A Russian-owned group of companies will pay the U.S. government $6 million to settle a wide-reaching money-laundering case that had quietly rippled through U.S.-Russian relations for years.
Federal prosecutors in New York announced the settlement with Russian businessman Denis Katsyv, the owner of Prevezon Holdings, on May 12, just three days before jury selection was set to begin in the case.
Under the settlement, none of Prevezon Holdings' companies admitted wrongdoing.
The settlement brings to a close more than three years of court battles by U.S. prosecutors seeking to seize more than $20 million in real estate and bank accounts from Prevezon.
The assets, prosecutors alleged, were obtained through a series of Byzantine bank transfers that ultimately trace back to the largest tax-fraud case in Russian history. That tax-fraud case, totaling about $230 million, targeted the Hermitage Capital investment firm and was uncovered by a whistle-blowing Russian auditor hired by Hermitage, Sergei Magnitsky.
Magnitsky was himself arrested on charges of collusion to commit tax fraud, and he died in a Moscow pretrial detention center in November 2009, just eight days before he would have either had to be put on trial or released.
His supporters say he was tortured, and a Russian government commission was critical of his treatment while in custody. Russian prosecutors later charged him posthumously with the very crime he helped uncover.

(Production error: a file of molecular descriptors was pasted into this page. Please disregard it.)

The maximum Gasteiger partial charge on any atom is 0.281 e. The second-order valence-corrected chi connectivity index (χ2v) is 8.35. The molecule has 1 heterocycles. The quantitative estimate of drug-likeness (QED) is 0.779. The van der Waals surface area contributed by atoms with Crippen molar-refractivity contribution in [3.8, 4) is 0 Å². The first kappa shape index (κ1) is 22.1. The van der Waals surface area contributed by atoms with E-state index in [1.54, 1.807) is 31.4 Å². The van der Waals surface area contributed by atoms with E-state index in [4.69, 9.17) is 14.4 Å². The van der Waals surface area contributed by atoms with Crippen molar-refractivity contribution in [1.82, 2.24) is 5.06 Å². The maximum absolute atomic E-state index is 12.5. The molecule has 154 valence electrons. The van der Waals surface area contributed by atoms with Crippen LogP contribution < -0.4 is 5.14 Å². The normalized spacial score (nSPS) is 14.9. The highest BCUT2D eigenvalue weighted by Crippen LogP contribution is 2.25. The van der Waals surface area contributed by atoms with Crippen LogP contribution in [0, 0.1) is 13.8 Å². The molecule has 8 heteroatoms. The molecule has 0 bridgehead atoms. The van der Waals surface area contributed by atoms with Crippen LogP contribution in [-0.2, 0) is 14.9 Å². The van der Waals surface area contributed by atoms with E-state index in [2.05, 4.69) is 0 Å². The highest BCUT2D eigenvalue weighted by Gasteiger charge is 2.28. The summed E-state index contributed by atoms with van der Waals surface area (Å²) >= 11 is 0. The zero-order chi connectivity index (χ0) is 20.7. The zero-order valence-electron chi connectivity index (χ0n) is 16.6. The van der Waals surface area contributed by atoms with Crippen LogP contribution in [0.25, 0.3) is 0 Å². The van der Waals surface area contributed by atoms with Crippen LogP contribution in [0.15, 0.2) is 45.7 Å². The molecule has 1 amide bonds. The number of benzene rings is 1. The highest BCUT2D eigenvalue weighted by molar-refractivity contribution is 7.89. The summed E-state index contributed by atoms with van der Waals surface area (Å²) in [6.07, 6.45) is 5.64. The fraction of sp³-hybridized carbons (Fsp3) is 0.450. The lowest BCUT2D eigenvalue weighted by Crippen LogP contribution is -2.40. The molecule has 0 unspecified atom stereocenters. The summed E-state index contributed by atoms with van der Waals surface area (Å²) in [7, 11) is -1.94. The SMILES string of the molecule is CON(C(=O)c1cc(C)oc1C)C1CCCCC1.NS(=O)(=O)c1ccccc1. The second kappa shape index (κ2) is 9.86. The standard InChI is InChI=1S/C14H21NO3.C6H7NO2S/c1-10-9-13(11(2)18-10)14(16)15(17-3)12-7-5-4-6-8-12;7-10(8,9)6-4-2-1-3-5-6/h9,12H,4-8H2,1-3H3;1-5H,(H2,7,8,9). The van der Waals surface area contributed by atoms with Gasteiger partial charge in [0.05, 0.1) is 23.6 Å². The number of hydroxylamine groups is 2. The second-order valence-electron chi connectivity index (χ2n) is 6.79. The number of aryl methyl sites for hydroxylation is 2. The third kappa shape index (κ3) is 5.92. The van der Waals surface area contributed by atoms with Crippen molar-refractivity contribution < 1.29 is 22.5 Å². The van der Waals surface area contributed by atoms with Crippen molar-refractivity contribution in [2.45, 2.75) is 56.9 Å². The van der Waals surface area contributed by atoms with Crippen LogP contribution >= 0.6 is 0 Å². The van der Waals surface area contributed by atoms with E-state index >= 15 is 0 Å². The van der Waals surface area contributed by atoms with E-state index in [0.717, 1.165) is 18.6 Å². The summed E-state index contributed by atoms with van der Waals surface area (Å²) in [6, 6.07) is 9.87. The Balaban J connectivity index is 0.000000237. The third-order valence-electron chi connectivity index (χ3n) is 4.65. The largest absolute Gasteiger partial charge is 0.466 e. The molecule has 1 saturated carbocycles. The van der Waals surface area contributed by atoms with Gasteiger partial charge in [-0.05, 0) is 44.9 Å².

Three years later, the United States passed a law bearing Magnitsky's name that targeted Russian government officials allegedly involved in the original tax crime, as well as those complicit in Magnitsky's death and other alleged human rights abuses.
As of May, there were 44 Russian officials on the Magnitsky sanctions list, including the former head of Russia's Investigative Committee, Aleksandr Bastrykin, and several Interior Ministry officers and tax officials are also on the list. State Duma Deputy Andrei Lugovoi is on the list for his alleged involvement in the 2006 radiation-poisoning death in London of former Federal Security Service officer Aleksandr Litvinenko.
Prosecutors with the U.S. Attorney's Office for the Southern District of New York launched the Prevezon case nearly four years ago, but instead of filing criminal charges they opted for a "civil asset forfeiture" proceeding, where the rules of evidence aren't as strict.
U.S. authorities "will not allow the U.S. financial system to be used to launder the proceeds of crimes committed anywhere -- here in the U.S., in Russia, or anywhere else," Joon H. Kim, the acting Manhattan U.S. attorney, said in a statement late on May 12.
The May 13 settlement helps U.S. prosecutors avoid having to establish the underlying circumstances of the original $230 million tax fraud. As it had for years of pretrial wrangling, Prevezon's defense team intended to challenge the facts of the fraud, asserting that the government's case was entirely built on flimsy evidence gathered by Hermitage founder William Browder.
Prevezon portrayed the settlement as a defeat for the U.S. government and said the arrangement did not constitute a seizure or forfeiture on the part of Prevezon.
"The modest size of this settlement simply underscores the fact that this action should never have been bought in the first place," a company spokesman told RFE/RL in an email.